The recycling market traveled a bumpy road in May, with ferrous scrap prices continuing to lose ground while nonferrous displayed strength.
Ferrous scrap tags fell approximately $20 per gross ton across all major grades and regions in May. This marks the second straight month of price erosion. Most industry experts are expecting further decreases in June, a traditionally weak month for scrap. If those decreases come to fruition it will mark the first time since April 2012 that ferrous tags have slipped three consecutive months. The market weakness is largely tied to the lack of foreign demand, though gathering momentum in the housing and transportation industries may help alleviate some of this concern going forward.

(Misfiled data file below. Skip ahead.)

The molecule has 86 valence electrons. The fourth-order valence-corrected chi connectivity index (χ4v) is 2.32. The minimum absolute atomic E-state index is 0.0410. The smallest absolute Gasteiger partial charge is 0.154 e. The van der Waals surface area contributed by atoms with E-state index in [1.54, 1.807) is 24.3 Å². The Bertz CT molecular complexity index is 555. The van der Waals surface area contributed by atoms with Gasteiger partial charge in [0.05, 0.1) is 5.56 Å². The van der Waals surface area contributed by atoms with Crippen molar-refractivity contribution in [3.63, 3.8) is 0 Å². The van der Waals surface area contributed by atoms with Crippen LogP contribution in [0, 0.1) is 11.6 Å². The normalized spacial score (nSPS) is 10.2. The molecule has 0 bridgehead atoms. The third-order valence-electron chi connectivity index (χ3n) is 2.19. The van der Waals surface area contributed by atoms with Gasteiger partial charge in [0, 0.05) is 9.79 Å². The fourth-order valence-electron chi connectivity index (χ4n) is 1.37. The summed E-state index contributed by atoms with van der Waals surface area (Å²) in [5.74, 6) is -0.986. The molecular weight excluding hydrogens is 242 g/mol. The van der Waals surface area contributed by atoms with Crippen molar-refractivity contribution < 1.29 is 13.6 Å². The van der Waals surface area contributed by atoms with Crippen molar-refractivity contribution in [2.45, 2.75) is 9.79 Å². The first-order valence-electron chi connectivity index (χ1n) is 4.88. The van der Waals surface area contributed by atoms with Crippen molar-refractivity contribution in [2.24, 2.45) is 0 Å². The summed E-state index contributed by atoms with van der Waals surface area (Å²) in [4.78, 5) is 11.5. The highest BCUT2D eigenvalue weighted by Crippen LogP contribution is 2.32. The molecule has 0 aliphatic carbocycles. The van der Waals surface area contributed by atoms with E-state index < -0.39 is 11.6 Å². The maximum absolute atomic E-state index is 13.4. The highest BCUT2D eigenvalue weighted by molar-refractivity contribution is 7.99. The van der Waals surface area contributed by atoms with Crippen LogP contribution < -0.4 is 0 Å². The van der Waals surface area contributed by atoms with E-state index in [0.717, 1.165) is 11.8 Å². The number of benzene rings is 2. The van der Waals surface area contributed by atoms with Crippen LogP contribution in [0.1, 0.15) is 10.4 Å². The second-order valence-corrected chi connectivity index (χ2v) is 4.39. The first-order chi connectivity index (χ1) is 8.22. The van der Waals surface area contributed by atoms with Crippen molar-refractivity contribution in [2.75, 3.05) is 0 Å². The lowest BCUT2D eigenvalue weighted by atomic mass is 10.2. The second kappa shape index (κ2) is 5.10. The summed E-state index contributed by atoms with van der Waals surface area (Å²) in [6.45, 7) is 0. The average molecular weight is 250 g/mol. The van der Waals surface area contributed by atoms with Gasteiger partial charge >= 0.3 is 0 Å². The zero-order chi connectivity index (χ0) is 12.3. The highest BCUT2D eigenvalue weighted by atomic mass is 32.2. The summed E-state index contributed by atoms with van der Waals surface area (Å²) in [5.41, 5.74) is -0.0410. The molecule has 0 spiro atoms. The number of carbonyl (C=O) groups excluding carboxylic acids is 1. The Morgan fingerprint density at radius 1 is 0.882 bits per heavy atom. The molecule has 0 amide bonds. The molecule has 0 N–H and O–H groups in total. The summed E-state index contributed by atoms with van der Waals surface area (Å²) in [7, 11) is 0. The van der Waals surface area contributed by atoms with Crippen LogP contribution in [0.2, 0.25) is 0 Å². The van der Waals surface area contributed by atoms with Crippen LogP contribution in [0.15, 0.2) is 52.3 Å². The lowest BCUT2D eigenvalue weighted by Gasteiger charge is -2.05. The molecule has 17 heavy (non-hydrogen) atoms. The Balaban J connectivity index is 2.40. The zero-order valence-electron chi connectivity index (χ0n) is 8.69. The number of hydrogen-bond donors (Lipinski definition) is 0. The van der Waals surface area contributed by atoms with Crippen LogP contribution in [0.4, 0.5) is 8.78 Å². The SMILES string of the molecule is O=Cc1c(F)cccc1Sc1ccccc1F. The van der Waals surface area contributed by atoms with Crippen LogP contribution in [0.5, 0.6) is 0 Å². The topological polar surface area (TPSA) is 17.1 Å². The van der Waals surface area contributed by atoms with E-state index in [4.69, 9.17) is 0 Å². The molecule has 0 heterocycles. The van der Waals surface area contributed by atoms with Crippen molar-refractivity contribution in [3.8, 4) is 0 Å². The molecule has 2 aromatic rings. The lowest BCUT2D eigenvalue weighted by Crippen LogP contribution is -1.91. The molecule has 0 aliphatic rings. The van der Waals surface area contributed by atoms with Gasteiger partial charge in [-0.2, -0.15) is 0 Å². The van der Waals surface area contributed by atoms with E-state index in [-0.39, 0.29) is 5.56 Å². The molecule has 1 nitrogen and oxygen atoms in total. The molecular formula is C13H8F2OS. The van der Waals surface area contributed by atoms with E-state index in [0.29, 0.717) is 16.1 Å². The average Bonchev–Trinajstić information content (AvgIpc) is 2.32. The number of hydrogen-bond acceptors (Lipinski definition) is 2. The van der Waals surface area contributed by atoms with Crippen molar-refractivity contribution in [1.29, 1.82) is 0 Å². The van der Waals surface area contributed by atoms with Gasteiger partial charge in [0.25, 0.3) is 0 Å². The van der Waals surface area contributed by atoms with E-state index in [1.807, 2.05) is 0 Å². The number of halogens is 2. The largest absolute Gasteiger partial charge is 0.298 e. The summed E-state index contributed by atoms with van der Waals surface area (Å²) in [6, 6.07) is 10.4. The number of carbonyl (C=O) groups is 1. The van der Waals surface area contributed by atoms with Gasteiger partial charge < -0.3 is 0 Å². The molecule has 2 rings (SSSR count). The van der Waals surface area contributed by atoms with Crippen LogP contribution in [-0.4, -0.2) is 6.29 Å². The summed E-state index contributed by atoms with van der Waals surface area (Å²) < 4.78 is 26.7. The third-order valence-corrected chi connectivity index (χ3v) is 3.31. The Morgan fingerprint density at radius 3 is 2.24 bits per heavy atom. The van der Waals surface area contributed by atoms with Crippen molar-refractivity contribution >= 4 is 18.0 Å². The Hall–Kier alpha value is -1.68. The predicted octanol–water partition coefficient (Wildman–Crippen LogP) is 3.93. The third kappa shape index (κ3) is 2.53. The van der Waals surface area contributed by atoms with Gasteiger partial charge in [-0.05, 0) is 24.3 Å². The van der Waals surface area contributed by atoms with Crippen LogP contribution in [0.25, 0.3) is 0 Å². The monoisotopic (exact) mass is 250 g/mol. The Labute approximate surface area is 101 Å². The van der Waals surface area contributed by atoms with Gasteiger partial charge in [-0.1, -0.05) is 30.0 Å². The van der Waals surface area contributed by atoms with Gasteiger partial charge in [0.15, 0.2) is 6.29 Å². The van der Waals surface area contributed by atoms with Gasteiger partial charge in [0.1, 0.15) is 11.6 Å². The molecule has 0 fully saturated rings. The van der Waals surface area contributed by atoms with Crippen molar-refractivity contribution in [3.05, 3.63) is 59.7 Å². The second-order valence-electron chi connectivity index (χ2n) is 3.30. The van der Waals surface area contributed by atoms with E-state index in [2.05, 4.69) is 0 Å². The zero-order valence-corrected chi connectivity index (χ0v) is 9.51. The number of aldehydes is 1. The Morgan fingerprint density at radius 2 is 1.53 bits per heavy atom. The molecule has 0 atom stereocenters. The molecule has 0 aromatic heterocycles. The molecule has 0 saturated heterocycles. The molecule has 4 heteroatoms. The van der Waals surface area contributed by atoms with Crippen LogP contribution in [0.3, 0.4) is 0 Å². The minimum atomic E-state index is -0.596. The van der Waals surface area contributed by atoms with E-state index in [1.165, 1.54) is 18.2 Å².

Nonferrous scrap enjoyed a more positive month. Copper scrap prime grades jumped approximately $0.15 per pound from mid-April to the middle of this month. Tepid demand is still a concern, however, but the scarcity of material continues to buttress the market.
Aluminum scrap is also struggling on the demand side, but supply continues to remain low. Aluminum prices held stead from April’s levels.
The recovered paper market witnessed pricing decreases in May. OCC (old corrugated containers) dropped $5 per ton in the Southeast and Northeast while falling $10 in the Midwest and on the West Coast. SOP (sorted office paper) decreased $10 in the Southeast and Midwest and dropped $5 in the Northeast.
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